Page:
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Pragmatic Programmer Code Navigation Challenges in VS Code

Years ago I read Pragmatic Programmer by Andy Hunt and David Thomas. Because I was pretty new in my career, a lot of it didn’t sink in well or have a ton of meaning to me although it was still a very valuable read. Like watching that movie when you’re 9 years old that in adulthood takes on a whole new meaning. Well I’ve been re-reading it and thoroughly enjoying my second go through.

One section throws a gauntlet of sorts that I’m finally taking seriously. In “Topic 18: Power Editing” the authors present the idea of being fluent in your editor of choice and give the following challenges to be able to do without touching the mouse:

  • When editing text, move and make selections by character, word, line, and paragraph.
  • When editing code, move by various syntactic units (matching delimiters, functions, modules, …).
  • Reindent code following changes.
  • Comment and uncomment blocks of code with a single command. Undo and redo changes.
  • Split the editor window into multiple panels, and navigate between them.
  • Navigate to a particular line number.
  • Sort selected lines.
  • Search for both strings and regular expressions, and repeat previous searches.
  • Display compilation errors in the current project.
  • Run the current project’s tests.

Upon reading this section again I was happy to be able to do about 70% of these in VS Code. My mom was actually a medical transcriptionist for a time and as a result when she taught me to use a computer she was already far more fluent than most in text editing shortcuts than most due to the value of speed when dictating doctors and the fact she started that job before mice were common. What a blessed upraising for a future software engineer as most of those shortcuts still work in modern text editors.

In this post I’m going to walk through the Pragmatic Programmer fluency challenges and how to do them along with as many different solutions to those tasks as I can find, as a few of them have multiple solutions depending on your keyboard, OS, and project. I will specify when commands differ between operating systems or frequently with Windows/Mac I’ll just say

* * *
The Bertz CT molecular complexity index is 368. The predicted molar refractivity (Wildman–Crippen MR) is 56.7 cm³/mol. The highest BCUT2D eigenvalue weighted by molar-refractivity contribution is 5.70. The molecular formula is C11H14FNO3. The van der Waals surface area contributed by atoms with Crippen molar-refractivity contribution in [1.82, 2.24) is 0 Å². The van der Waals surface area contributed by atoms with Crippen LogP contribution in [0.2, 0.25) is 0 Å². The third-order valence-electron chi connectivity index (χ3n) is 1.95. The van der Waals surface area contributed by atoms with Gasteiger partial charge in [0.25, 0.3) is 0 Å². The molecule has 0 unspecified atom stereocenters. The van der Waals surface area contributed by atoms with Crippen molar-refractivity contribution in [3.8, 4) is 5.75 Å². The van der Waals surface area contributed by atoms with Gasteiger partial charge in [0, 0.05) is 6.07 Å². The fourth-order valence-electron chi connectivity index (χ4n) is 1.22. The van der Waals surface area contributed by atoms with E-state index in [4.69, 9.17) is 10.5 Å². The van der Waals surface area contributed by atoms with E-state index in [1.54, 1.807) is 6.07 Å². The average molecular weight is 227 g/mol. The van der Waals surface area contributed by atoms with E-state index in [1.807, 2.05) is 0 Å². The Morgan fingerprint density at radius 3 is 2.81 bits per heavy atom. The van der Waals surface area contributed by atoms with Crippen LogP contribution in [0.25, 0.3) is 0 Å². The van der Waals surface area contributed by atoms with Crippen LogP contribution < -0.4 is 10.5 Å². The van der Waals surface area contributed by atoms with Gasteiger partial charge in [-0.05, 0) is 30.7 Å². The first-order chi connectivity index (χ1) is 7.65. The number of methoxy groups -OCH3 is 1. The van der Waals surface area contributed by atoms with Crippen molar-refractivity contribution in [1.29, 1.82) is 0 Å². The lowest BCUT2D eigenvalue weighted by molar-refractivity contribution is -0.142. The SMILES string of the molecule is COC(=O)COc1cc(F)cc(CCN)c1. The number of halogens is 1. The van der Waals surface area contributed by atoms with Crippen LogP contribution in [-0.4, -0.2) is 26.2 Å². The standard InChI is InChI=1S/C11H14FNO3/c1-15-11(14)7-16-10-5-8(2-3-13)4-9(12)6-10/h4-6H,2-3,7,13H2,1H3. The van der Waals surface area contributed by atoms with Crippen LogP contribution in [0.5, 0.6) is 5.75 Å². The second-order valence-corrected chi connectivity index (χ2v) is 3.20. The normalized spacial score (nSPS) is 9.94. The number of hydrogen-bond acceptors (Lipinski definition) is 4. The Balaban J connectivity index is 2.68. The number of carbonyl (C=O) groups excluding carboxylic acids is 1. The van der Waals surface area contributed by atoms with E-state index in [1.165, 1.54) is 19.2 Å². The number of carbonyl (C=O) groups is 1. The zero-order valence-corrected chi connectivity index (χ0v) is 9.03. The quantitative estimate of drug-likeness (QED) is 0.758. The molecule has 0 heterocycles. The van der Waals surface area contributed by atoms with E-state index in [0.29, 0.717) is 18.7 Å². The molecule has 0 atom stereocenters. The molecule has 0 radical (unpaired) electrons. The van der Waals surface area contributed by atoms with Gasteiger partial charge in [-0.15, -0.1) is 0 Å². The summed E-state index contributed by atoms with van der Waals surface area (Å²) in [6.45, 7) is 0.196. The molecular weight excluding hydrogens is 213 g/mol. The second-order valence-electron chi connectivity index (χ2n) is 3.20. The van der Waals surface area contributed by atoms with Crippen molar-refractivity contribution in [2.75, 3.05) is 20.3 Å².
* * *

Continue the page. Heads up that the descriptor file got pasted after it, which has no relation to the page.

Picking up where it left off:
To represent the Windows / Mac control and command keys respectively as they are most commonly just swapped with the rest of the command staying the same.

Fluency Challenge Solutions

When editing text, move and make selections by character, word, line, and paragraph

To move by a single character use the Arrow keys. To select by one character use Shift + Right/Left Arrow. Bonus, use Shift + Down Arrow to highlight the rest of a line to the right down to the next line (with the cursor in the middle somewhere), and Shift + Up Arrow to highlight the rest of the line to the left.

To move by one word on Windows use Ctrl + Right/Left Arrow. On Mac it’s a little different with OPT + Right/Left Arrow. To highlight by one word use Shift + Ctrl + Right/Left Arrow with Mac being the same command but swap Ctrl for OPT.

A optional trick that helps with the next one is moving to the start and end of a line which can be done a few ways. To move to the beginning of the line you can use the HOME key if you have one, or on Mac you can use CMD + Right/Left Arrow. END key for jumping to the end if you have one.

To select a whole line theres a few ways you can do it with different results. If you are at the start or end of the line and do Shift + HOME/END and the whole line (as displayed in your VS Code UI but not necessarily the whole line if its long and has a line break in the UI) will be highlighted. On Mac you can also use CMD + Shift + Right/Left Arrow to get the same effect. VS Code on Windows also has the command CTRL + L which will select the whole line even if it is broken into multiple visual lines via the VS Code UI. Here’s two screenshots that shot the different results.

Via Shift + HOME/END Shift End

and via CTRL + L Ctrl L

That last one fulfills the “select by paragraph” challenge too.

When editing code, move by various syntactic units (matching delimiters, functions, modules, …)

This was one I didn’t know how to do before starting this challenge and I’m very glad I did. There’s a few solutions to these.

To jump delimiters: To go from one end of a parenthesis or bracket pair you can use: CTRL + Shift + \ on Windows, and on Mac you can use CMD + Shift + \. I for one had no idea this existed and feel very dumb for not using it all these years especially in massive functions or nested data structures.